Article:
I honestly had zero memory of this match taking place until the time came to look back on The Bash. What’s more, I had forgotten that Melina was even on SmackDown again for a few months in mid-2009, and had brought the Women’s Championship with her. And I had definitely forgotten about the alliance between McCool and Alicia Fox. The match was okay, but if I – a wrestling nerd, to be frank – couldn’t remember this, then anyone not in Sacramento probably didn’t either. McCool claimed the win and the title with a Faith Breaker a.k.a. a Styles Clash. Alicia would soon be binned off (ending one of her many mini-pushes) in favour of Layla, giving us LayCool. Aren’t you delighted by that?

World Heavyweight Championship Match
CM Punk (C) vs. Jeff Hardy

This was a part of a fondly-remembered conflict between two polar opposites, but the story was still gathering steam at this stage. This meant that Punk, who had cashed in Money In The Bank at Jeff’s expense three weeks earlier, was still a tweener against full-on babyface Jeff. They had a good match, and because Punk wasn’t preaching about his straight-edge lifestyle as much as he would in the weeks to come, it felt more like a technical exhibition rather than a true grudge bout. The jury was still out on whether Punk could retain main event stardom in WWE, so a title change here wasn’t out of the question. But Punk retained, albeit via dubious means: Punk hit referee Scott Armstrong with a roundhouse kick, though it wasn’t obvious if he meant to catch the referee or not. Whatever his intentions, Punk was disqualified, which infuriated hardy who attacked CM after the bell.

John Cena vs. The Miz

This was Miz’s first big match, and the culmination of a storyline where new Raw draftee Miz was challenging Cena at times when he either wasn’t present or couldn’t compete (during which time he introduced his “Awesome!” catch phrase). This marked John’s chance for retribution, and he rolled through Miz easily within a matter of minutes, wrapping it up with an Attitude Adjustment and a STF. Miz May have been disappointed at the time, and it took him a while to recover. But recover he did, to the point where he would eventually retain the WWE Championship against Big Match John in the main event of WrestleMania XXVII. I guess Miz really was Awesome.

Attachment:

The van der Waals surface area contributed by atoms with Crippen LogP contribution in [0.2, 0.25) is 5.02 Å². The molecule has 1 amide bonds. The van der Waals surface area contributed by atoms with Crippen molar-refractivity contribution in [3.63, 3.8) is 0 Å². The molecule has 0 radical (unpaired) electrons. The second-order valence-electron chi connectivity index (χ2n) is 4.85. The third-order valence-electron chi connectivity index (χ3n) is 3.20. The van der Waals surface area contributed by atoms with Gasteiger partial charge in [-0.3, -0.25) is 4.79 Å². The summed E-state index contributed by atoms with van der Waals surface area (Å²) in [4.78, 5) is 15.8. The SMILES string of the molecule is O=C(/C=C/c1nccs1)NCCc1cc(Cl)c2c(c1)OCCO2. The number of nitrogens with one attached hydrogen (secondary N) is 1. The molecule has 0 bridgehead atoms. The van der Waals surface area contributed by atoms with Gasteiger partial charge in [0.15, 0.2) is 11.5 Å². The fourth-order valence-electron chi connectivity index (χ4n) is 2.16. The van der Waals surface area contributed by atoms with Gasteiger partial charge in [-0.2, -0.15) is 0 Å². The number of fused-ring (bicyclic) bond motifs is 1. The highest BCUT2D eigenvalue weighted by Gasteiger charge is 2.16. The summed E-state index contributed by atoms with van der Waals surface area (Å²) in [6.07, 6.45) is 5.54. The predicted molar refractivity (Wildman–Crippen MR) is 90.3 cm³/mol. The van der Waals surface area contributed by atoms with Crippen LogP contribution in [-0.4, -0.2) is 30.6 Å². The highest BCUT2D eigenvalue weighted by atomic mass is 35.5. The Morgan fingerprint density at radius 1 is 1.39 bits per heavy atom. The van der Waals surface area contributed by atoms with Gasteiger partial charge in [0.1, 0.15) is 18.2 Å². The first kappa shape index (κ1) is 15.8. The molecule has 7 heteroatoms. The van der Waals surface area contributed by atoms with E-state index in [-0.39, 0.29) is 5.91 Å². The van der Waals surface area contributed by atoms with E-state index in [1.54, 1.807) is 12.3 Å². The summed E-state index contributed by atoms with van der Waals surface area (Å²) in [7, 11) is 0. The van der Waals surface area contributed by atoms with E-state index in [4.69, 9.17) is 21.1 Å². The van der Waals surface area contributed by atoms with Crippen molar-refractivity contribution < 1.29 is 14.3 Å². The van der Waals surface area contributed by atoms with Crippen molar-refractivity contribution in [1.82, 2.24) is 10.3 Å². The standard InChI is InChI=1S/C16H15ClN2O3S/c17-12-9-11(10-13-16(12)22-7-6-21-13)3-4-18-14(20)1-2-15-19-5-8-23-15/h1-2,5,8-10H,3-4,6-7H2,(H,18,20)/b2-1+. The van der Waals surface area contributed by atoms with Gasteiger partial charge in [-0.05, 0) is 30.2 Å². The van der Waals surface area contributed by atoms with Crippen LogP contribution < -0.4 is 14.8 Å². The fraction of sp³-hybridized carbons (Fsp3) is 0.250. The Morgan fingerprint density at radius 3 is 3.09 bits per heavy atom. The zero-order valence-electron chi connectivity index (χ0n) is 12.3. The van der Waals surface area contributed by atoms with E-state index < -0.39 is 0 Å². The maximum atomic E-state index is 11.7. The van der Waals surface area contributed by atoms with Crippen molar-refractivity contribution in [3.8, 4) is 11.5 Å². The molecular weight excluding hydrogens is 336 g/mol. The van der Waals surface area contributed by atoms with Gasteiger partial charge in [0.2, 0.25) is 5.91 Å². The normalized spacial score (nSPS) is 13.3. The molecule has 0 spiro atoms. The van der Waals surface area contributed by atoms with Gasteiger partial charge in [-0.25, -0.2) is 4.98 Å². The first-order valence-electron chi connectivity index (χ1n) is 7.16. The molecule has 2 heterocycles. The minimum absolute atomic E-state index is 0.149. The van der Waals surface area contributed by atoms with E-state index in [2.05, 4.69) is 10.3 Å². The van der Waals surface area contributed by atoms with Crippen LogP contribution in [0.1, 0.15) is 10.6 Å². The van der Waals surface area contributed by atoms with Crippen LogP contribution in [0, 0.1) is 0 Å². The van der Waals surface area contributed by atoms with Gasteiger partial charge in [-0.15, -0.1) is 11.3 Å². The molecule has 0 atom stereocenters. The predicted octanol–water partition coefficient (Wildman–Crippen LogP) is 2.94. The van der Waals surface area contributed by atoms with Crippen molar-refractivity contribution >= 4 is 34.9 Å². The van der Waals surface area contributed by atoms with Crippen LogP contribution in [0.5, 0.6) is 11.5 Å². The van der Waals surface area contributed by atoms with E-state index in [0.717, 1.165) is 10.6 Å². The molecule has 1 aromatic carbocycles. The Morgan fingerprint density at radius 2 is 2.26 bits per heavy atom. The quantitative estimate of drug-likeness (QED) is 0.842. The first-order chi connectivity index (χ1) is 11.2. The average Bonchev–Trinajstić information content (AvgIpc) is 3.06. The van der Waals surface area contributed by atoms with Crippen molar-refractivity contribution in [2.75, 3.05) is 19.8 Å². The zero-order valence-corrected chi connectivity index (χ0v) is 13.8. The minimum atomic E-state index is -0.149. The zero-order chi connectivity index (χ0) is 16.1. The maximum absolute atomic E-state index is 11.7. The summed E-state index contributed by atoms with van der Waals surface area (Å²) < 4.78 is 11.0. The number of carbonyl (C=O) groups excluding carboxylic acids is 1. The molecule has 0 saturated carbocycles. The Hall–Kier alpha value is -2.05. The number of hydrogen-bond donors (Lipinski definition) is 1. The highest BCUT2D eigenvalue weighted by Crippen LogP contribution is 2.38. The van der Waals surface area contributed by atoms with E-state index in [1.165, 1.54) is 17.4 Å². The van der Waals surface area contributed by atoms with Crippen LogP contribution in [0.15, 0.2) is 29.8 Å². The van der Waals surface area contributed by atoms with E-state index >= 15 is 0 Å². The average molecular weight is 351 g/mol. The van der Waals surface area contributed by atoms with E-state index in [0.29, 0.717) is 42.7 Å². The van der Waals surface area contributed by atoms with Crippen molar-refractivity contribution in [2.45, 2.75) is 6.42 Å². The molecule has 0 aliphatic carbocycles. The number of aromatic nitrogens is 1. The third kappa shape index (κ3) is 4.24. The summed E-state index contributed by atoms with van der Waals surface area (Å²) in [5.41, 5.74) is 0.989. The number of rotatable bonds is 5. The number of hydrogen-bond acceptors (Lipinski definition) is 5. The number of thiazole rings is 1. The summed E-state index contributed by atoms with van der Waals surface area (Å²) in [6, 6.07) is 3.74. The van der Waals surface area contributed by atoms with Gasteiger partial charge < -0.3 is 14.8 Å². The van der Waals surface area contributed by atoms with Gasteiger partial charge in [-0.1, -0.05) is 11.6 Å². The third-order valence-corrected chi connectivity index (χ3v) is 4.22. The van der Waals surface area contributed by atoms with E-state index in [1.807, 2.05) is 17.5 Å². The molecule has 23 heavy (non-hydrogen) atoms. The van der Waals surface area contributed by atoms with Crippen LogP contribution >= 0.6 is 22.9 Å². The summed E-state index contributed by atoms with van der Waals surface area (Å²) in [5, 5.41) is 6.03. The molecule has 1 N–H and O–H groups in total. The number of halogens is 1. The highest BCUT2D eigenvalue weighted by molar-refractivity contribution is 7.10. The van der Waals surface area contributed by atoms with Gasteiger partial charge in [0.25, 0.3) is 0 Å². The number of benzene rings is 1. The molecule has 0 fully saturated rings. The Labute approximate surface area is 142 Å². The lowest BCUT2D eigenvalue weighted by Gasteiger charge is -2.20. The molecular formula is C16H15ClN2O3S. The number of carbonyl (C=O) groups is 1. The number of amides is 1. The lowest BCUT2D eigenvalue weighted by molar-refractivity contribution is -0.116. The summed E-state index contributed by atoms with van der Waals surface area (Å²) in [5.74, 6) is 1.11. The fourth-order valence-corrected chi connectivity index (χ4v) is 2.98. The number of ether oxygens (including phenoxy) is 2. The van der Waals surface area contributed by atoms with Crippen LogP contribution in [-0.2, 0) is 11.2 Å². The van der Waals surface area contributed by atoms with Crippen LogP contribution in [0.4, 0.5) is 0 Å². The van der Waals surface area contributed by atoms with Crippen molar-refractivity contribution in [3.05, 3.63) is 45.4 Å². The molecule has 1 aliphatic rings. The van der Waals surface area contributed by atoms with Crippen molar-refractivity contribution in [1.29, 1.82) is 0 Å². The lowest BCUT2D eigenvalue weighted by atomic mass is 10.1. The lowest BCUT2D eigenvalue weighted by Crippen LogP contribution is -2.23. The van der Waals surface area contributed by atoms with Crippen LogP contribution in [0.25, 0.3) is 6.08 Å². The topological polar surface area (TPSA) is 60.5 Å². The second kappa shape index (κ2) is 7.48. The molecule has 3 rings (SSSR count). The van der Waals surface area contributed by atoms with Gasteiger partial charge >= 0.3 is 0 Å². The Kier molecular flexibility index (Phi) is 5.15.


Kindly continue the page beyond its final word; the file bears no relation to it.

WWE Championship Three Stages Of Hell
Randy Orton (C) vs. Triple H

The main event was a super-stacked contest in the continuation of what seemed to be a never-ending feud between Randy and his former Evolution mentor. The first fall was a straight wrestling match, but the hostility between these two was too high to allow for wristlocks and headlocks, so HHH (the babyface) got himself intentionally disqualified by walloping Orton with a chair, thus allowing him to continue nailing him to set up a ringside Pedigree for the second fall under Falls Count Anywhere rules. The third fall was a Stretcher match, and it was long, arduous but watchable as both men did everything possible to claim victory in this deeply-personal battle. Fan exhaustion with the feud as a whole meant that it didn’t have that desired big match atmosphere, but it was still a good effort by Randy and H. In the end, Tripper thought he had Orton beaten on the stretcher, only for Legacy to come out and assault The Game, leaving him laying on the stretcher for Orton to claim victory. Afterwards, HHH clobbered Randy with his sledgehammer, meaning that the rivalry still wasn’t over. Damn.

The Bash 2009 definitely has its moments, including a classic match between Chris Jericho and Rey Mysterio, but it feels more like a special edition of Raw due to the rushed nature of the booking and the occasional mismatches. I wouldn’t deter you from seeing this show for yourself, but Jericho vs. Mysterio is the only match that you simply have to see, in my opinion.